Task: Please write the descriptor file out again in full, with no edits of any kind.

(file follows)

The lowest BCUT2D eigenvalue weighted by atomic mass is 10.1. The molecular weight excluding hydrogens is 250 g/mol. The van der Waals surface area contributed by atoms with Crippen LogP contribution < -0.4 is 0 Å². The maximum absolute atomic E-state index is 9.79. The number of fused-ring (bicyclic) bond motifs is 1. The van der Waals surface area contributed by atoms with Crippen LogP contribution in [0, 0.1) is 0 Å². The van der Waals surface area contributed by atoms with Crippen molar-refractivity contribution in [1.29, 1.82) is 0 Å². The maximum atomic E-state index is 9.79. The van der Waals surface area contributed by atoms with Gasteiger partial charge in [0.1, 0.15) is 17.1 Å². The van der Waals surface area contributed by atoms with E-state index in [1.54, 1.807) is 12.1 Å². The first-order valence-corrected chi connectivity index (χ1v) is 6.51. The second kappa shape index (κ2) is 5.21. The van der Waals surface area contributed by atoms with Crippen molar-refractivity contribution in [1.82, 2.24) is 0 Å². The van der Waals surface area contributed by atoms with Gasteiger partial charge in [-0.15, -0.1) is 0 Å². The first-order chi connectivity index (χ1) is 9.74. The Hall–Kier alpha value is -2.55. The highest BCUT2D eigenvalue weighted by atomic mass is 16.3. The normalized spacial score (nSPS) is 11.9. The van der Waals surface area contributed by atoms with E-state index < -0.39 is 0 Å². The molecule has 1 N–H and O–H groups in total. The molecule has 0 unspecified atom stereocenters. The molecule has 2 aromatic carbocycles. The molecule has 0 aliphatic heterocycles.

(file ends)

The lowest BCUT2D eigenvalue weighted by atomic mass is 10.1. The molecular weight excluding hydrogens is 250 g/mol. The van der Waals surface area contributed by atoms with Crippen LogP contribution < -0.4 is 0 Å². The maximum absolute atomic E-state index is 9.79. The number of fused-ring (bicyclic) bond motifs is 1. The van der Waals surface area contributed by atoms with Crippen LogP contribution in [0, 0.1) is 0 Å². The van der Waals surface area contributed by atoms with Crippen molar-refractivity contribution in [1.29, 1.82) is 0 Å². The maximum atomic E-state index is 9.79. The van der Waals surface area contributed by atoms with Gasteiger partial charge in [0.1, 0.15) is 17.1 Å². The van der Waals surface area contributed by atoms with E-state index in [1.54, 1.807) is 12.1 Å². The first-order valence-corrected chi connectivity index (χ1v) is 6.51. The second kappa shape index (κ2) is 5.21. The van der Waals surface area contributed by atoms with Crippen molar-refractivity contribution in [1.82, 2.24) is 0 Å². The van der Waals surface area contributed by atoms with Gasteiger partial charge in [-0.15, -0.1) is 0 Å². The first-order chi connectivity index (χ1) is 9.74. The Hall–Kier alpha value is -2.55. The highest BCUT2D eigenvalue weighted by atomic mass is 16.3. The normalized spacial score (nSPS) is 11.9. The van der Waals surface area contributed by atoms with E-state index < -0.39 is 0 Å². The molecule has 1 N–H and O–H groups in total. The molecule has 0 unspecified atom stereocenters. The molecule has 2 aromatic carbocycles. The molecule has 0 aliphatic heterocycles.